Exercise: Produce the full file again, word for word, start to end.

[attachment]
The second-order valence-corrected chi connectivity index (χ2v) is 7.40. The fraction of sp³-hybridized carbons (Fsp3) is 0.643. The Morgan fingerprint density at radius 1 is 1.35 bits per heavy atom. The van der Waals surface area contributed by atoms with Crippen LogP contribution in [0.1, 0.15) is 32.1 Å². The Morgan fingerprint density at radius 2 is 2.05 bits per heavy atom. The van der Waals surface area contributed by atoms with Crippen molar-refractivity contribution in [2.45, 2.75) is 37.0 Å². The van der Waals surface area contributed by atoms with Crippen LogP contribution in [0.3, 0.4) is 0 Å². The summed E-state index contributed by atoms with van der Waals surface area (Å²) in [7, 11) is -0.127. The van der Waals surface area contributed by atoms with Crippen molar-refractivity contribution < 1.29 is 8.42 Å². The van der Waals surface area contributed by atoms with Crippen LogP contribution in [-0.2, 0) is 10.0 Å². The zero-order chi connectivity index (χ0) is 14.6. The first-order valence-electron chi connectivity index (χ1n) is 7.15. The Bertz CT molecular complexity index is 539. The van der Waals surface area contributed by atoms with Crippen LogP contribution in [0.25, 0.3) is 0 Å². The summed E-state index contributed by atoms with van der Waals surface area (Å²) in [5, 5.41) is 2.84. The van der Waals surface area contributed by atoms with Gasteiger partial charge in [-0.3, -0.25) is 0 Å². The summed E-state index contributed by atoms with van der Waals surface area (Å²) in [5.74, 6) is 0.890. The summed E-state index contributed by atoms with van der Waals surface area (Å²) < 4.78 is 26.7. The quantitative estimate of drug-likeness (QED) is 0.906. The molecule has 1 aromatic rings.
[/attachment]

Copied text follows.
The second-order valence-corrected chi connectivity index (χ2v) is 7.40. The fraction of sp³-hybridized carbons (Fsp3) is 0.643. The Morgan fingerprint density at radius 1 is 1.35 bits per heavy atom. The van der Waals surface area contributed by atoms with Crippen LogP contribution in [0.1, 0.15) is 32.1 Å². The Morgan fingerprint density at radius 2 is 2.05 bits per heavy atom. The van der Waals surface area contributed by atoms with Crippen molar-refractivity contribution in [2.45, 2.75) is 37.0 Å². The van der Waals surface area contributed by atoms with Crippen LogP contribution in [0.3, 0.4) is 0 Å². The summed E-state index contributed by atoms with van der Waals surface area (Å²) in [7, 11) is -0.127. The van der Waals surface area contributed by atoms with Crippen molar-refractivity contribution < 1.29 is 8.42 Å². The van der Waals surface area contributed by atoms with Crippen LogP contribution in [-0.2, 0) is 10.0 Å². The zero-order chi connectivity index (χ0) is 14.6. The first-order valence-electron chi connectivity index (χ1n) is 7.15. The Bertz CT molecular complexity index is 539. The van der Waals surface area contributed by atoms with Crippen LogP contribution in [0.25, 0.3) is 0 Å². The summed E-state index contributed by atoms with van der Waals surface area (Å²) in [5, 5.41) is 2.84. The van der Waals surface area contributed by atoms with Gasteiger partial charge in [-0.3, -0.25) is 0 Å². The summed E-state index contributed by atoms with van der Waals surface area (Å²) in [5.74, 6) is 0.890. The summed E-state index contributed by atoms with van der Waals surface area (Å²) < 4.78 is 26.7. The quantitative estimate of drug-likeness (QED) is 0.906. The molecule has 1 aromatic rings.